Proposed EPA ozone rule could suffocate the economy

Environment
by Daniel James Devine
Posted 11/26/14, 02:10 pm

Today the U.S. Environmental Protection Agency proposed a reduction in the amount of allowable ozone in the air Americans breathe. The new limit is supposed to improve human health, but opponents say the benefits are exaggerated and the rule will create “massive and disruptive” economic challenges for businesses.

“Today, following science and the law, I am proposing to update national ozone pollution standards to clean up our air, improve access to crucial air quality information, and protect those most at-risk—our children, our elderly, and people already suffering from lung diseases like asthma,” wrote Gina McCarthy, the EPA administrator, in a CNNMoney op-ed announcing the new rules.

The current legal limit for ground-level ozone, 75 parts per billion, was established in 2008 by the George W. Bush administration. Wednesday’s proposal would lower the amount of allowable ozone to between 65 and 70 parts per billion. (The EPA is also seeking comments on whether to lower the standard to 60 parts per billion.) McCarthy claims lowering the standard will prevent nearly a million asthma attacks in children, and prevent hundreds of emergency room visits for adults, resulting in $38 billion in health benefits by 2025.

Ozone, composed of three oxygen molecules, exists in a layer in the upper atmosphere and also is found in small amounts near Earth’s surface. It is produced by lightning and can be formed by industrial pollutants. In high enough concentrations, it is a lung irritant.

Paul Driessen, a senior policy advisor for the Committee For A Constructive Tomorrow, said it’s “absurd” to think a 5 to 10 parts per billion reduction in ozone would improve public health or the environment. “The proposed standards are below ozone levels naturally occurring in Teton County, Wyo., the home of Jackson Hole and the Grand Tetons, and next door to Yellowstone National Park,” Driessen said, according to The Heartland Institute.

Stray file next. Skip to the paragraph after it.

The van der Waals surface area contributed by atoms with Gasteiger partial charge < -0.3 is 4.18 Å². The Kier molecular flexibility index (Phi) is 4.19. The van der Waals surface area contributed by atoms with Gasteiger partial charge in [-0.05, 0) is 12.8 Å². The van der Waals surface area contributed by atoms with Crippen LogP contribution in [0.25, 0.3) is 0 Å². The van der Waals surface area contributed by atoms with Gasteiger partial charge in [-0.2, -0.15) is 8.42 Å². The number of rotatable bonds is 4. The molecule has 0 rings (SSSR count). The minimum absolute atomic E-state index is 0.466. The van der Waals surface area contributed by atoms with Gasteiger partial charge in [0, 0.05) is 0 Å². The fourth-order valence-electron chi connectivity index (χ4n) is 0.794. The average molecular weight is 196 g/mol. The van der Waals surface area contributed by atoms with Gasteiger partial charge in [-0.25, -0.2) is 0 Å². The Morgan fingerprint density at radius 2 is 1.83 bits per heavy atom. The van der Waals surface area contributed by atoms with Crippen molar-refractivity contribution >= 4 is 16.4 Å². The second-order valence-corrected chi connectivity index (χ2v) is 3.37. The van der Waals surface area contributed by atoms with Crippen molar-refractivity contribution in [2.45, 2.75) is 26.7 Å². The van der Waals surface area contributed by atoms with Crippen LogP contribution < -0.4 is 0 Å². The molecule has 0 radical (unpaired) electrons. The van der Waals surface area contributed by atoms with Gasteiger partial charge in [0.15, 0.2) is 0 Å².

The president of the American Petroleum Institute, Jack Gerard, said in a statement the new rules aren’t necessary to improve air quality because the states are only now implementing the 2008 ozone standards. The EPA has not yet finished writing the 2008 implementation guidelines. To meet even lower standards, states would presumably need to require industries to install costly controls to further limit air emissions.

“Tightening these standards could be the most expensive regulation ever imposed on the American public, with potentially enormous costs to the economy, jobs, and consumers,” Gerard said.

A July study from NERA Economic Consulting found lowering the ozone standard could cost trillions of dollars. It estimated a standard of 60 parts per billion would reduce U.S. economic output by $3.4 trillion through 2040, and result in 2.9 million fewer jobs.

The EPA was under a federal court order to release the proposed standards by Dec. 1. It originally planned to propose a lower ozone standard in 2011, but President Barack Obama forced the agency to delay the proposal. Environmental and health advocates sued as a result, and the court sided with them, imposing the December deadline.

The EPA is not mandated to lower the ozone limits. The Clean Air Act requires the agency to determine what amount of pollution is safe for public health, without regard to economic impact. It will take public comments on its proposal and must make a decision by next October.

Many environmental and public health advocates are cheering the proposal and hoping Obama—who no longer faces election challenges—approves the measure as a way of fortifying a liberal environmental legacy.

Daniel James Devine

Daniel is managing editor of WORLD Magazine and lives in Indiana. Follow Daniel on Twitter @DanJamDevine.

Read more from this writer
ADVERTISEMENT